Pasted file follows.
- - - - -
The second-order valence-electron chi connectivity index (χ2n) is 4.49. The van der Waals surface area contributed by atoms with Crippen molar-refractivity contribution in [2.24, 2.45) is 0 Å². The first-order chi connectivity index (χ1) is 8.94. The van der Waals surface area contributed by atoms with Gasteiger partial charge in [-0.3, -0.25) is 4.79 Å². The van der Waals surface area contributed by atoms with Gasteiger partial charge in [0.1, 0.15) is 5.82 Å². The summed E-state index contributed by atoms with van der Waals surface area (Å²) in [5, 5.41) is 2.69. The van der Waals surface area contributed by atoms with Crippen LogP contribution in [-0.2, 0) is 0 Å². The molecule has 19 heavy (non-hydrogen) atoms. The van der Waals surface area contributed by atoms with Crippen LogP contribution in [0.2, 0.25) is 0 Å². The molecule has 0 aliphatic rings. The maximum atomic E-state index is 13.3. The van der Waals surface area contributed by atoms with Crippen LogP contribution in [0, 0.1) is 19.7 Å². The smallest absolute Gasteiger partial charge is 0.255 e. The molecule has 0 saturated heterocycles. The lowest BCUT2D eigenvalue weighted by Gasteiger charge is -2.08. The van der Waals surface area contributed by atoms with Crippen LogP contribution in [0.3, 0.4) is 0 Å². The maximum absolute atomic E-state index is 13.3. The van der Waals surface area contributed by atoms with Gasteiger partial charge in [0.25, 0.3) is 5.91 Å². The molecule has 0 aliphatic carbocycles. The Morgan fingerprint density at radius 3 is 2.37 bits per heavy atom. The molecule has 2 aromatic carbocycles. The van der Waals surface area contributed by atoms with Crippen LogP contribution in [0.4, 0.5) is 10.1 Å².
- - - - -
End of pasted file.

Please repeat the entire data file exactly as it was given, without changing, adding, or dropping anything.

The second-order valence-electron chi connectivity index (χ2n) is 4.49. The van der Waals surface area contributed by atoms with Crippen molar-refractivity contribution in [2.24, 2.45) is 0 Å². The first-order chi connectivity index (χ1) is 8.94. The van der Waals surface area contributed by atoms with Gasteiger partial charge in [-0.3, -0.25) is 4.79 Å². The van der Waals surface area contributed by atoms with Gasteiger partial charge in [0.1, 0.15) is 5.82 Å². The summed E-state index contributed by atoms with van der Waals surface area (Å²) in [5, 5.41) is 2.69. The van der Waals surface area contributed by atoms with Crippen LogP contribution in [-0.2, 0) is 0 Å². The molecule has 19 heavy (non-hydrogen) atoms. The van der Waals surface area contributed by atoms with Crippen LogP contribution in [0.2, 0.25) is 0 Å². The molecule has 0 aliphatic rings. The maximum atomic E-state index is 13.3. The van der Waals surface area contributed by atoms with Crippen LogP contribution in [0, 0.1) is 19.7 Å². The smallest absolute Gasteiger partial charge is 0.255 e. The molecule has 0 saturated heterocycles. The lowest BCUT2D eigenvalue weighted by Gasteiger charge is -2.08. The van der Waals surface area contributed by atoms with Crippen LogP contribution in [0.3, 0.4) is 0 Å². The maximum absolute atomic E-state index is 13.3. The van der Waals surface area contributed by atoms with Gasteiger partial charge in [0.25, 0.3) is 5.91 Å². The molecule has 0 aliphatic carbocycles. The Morgan fingerprint density at radius 3 is 2.37 bits per heavy atom. The molecule has 2 aromatic carbocycles. The van der Waals surface area contributed by atoms with Crippen LogP contribution in [0.4, 0.5) is 10.1 Å².